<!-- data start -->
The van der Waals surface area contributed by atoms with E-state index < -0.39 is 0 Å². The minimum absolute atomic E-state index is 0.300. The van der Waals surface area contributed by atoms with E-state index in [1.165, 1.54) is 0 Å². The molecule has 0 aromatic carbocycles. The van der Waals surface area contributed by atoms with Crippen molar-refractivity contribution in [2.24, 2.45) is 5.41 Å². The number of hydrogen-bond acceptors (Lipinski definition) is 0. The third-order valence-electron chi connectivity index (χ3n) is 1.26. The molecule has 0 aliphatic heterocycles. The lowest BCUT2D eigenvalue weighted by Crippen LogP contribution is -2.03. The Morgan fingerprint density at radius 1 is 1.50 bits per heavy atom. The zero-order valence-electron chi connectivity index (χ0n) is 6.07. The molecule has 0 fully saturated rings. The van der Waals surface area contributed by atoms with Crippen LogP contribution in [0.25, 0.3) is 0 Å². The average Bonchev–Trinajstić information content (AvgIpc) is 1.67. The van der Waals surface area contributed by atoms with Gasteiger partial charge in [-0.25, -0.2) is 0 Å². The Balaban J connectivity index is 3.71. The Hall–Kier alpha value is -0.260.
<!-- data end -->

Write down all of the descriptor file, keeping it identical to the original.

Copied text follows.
The van der Waals surface area contributed by atoms with E-state index < -0.39 is 0 Å². The minimum absolute atomic E-state index is 0.300. The van der Waals surface area contributed by atoms with E-state index in [1.165, 1.54) is 0 Å². The molecule has 0 aromatic carbocycles. The van der Waals surface area contributed by atoms with Crippen molar-refractivity contribution in [2.24, 2.45) is 5.41 Å². The number of hydrogen-bond acceptors (Lipinski definition) is 0. The third-order valence-electron chi connectivity index (χ3n) is 1.26. The molecule has 0 aliphatic heterocycles. The lowest BCUT2D eigenvalue weighted by Crippen LogP contribution is -2.03. The Morgan fingerprint density at radius 1 is 1.50 bits per heavy atom. The zero-order valence-electron chi connectivity index (χ0n) is 6.07. The molecule has 0 fully saturated rings. The van der Waals surface area contributed by atoms with Crippen LogP contribution in [0.25, 0.3) is 0 Å². The average Bonchev–Trinajstić information content (AvgIpc) is 1.67. The van der Waals surface area contributed by atoms with Gasteiger partial charge in [-0.25, -0.2) is 0 Å². The Balaban J connectivity index is 3.71. The Hall–Kier alpha value is -0.260.